Preparing for independence

Kurds have been preparing for independence for long time. The KRG has already begun independently exporting crude oil, via Turkey, despite the opposing stance of Nouri al-Maliki's government in Baghdad. While the oil dispute between the central government and the KRG remained unresolved, ISIS emerged as a big headache for Maliki government and as a remedy for the KRG.

The wheel of history seems to have turned irreversibly in KRG’s favor as Iraqi forces fled from the ISIS advance, the Peshmerga forces swiftly moved into the long-disputed town of Kirkuk. Needless to say, taking the oil-rich Kirkuk will boost Kurds economic power and will pave the way for outright independence for the Kurdistan region.

Oil trade

Kurds, who are taking decisive steps to advance the dream of an independent state, consider the oil under the areas they control as an essential factor in consolidating Kurdish independence over the region and a chance to rewrite Kurdish history in the region. Oil has always been central to the Kurdish aspiration for independence. Kurds consider oil a crucial element for international trade in the future; therefore, they are struggling over the control of the oil-rich areas in Iraq.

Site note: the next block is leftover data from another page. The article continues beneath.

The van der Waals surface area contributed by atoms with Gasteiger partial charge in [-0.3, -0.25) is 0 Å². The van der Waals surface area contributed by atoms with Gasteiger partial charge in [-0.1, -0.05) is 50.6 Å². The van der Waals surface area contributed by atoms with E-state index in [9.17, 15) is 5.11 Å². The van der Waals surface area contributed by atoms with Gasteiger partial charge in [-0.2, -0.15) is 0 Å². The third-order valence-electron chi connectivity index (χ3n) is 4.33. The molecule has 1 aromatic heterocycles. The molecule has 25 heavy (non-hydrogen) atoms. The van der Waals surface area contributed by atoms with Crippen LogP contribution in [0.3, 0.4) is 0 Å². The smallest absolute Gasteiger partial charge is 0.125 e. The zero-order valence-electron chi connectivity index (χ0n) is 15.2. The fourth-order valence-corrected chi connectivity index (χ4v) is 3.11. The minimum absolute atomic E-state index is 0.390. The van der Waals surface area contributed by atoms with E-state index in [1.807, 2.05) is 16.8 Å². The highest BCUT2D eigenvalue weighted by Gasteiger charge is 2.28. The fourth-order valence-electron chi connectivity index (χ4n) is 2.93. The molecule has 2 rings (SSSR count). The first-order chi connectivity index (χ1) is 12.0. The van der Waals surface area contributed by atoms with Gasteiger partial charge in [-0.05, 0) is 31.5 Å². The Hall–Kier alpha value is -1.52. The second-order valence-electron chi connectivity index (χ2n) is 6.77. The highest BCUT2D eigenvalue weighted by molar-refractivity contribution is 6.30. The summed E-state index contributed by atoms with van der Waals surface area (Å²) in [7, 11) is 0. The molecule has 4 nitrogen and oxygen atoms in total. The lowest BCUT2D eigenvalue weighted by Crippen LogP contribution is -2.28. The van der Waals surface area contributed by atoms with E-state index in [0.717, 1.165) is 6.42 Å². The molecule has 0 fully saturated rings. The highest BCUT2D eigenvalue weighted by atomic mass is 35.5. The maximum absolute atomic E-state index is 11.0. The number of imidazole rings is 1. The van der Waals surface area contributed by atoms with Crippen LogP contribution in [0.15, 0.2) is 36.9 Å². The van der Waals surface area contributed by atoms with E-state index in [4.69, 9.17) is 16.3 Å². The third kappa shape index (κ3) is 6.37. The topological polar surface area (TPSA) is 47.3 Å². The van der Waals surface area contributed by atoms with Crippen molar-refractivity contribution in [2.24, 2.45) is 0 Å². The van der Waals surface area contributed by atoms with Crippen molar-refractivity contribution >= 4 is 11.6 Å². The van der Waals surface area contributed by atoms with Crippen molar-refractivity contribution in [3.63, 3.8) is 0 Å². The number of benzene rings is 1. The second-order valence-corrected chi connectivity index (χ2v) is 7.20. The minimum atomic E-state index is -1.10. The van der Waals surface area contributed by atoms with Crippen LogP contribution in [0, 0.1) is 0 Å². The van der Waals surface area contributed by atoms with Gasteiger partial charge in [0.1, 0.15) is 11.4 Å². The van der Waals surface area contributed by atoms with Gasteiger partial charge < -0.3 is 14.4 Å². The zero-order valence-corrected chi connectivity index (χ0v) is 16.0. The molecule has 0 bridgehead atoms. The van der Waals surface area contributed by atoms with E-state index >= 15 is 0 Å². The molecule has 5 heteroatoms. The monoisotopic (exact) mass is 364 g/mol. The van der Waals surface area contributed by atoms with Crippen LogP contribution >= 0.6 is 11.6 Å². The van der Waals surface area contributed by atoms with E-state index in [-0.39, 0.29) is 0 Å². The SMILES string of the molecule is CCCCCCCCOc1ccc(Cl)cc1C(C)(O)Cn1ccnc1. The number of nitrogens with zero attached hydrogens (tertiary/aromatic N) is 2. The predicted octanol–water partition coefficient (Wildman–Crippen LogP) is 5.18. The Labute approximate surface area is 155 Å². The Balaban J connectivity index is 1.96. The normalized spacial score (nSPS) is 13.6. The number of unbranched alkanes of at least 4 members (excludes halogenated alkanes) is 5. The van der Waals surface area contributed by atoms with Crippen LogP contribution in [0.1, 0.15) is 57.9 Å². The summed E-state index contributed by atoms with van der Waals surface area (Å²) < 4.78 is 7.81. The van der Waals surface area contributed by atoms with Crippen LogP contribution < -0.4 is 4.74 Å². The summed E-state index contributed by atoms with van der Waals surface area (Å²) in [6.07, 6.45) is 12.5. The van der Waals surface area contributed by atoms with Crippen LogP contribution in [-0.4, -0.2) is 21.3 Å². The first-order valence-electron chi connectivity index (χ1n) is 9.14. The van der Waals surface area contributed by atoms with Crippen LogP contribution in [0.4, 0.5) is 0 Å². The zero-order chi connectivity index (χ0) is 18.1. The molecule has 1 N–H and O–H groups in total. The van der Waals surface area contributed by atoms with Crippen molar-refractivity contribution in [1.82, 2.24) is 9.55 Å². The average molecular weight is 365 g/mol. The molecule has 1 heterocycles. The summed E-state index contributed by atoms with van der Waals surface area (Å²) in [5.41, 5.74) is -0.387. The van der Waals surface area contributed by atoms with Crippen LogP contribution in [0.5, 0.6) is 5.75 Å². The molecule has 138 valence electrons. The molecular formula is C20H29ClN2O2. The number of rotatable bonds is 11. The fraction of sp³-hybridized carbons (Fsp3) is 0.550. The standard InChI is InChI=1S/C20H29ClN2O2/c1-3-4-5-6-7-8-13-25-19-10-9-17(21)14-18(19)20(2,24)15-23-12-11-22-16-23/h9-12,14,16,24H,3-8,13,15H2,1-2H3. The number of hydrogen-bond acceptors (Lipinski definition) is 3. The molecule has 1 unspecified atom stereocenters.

Also, the opening of the pipeline to Turkey that will allow 400,000 barrels per day to flow to the Turkish port of Ceyhan will further strengthen the hands of Kurds. As Maliki struggles with ISIS, the business is on track for Kurds with KRG ramping up oil exports.

This situation reveals one reality: Today, in northern Iraq there is an economically-strong, politically-stable and a well-defended Kurdish entity, with a population of five million.

Turkey has also hinted at its support for the possibility of Iraqi Kurdistan independence with the surprise remarks of Hüseyin Celik, spokesperson for Turkey’s ruling Justice and Development Party (AK Party). In an interview, Çelik stated that in case Iraq gets partitioned, the people of Iraqi Kurdistan “would have the right to self-determination like other nations,” adding however that Turkey would rather Iraq stay united.

Turkey enjoys close diplomatic and economic ties with the Kurdish region with several energy deals inked by both sides. Turkey no longer sees Kurds as a threat; but as an asset.

Whatever the future may hold, the developments seem to play into the hands of the Kurds, who have emerged as important Middle East players .


Sinem Cengiz is an Ankara-based Diplomatic Correspondent for Today’s Zaman Newspaper, which is the best-selling and the most circulated English daily in Turkey. Born and lived in Kuwait, Cengiz focuses mainly on issues regarding Middle East and Turkey’s relations with the region. Cengiz is also a blogger at Today's Zaman's blog section where she provides fresh and unusual accounts of what's going on in Ankara's corridors of power. She can be found on Twitter: @SinemCngz

Disclaimer: Views expressed by writers in this section are their own and do not reflect Al Arabiya English's point-of-view.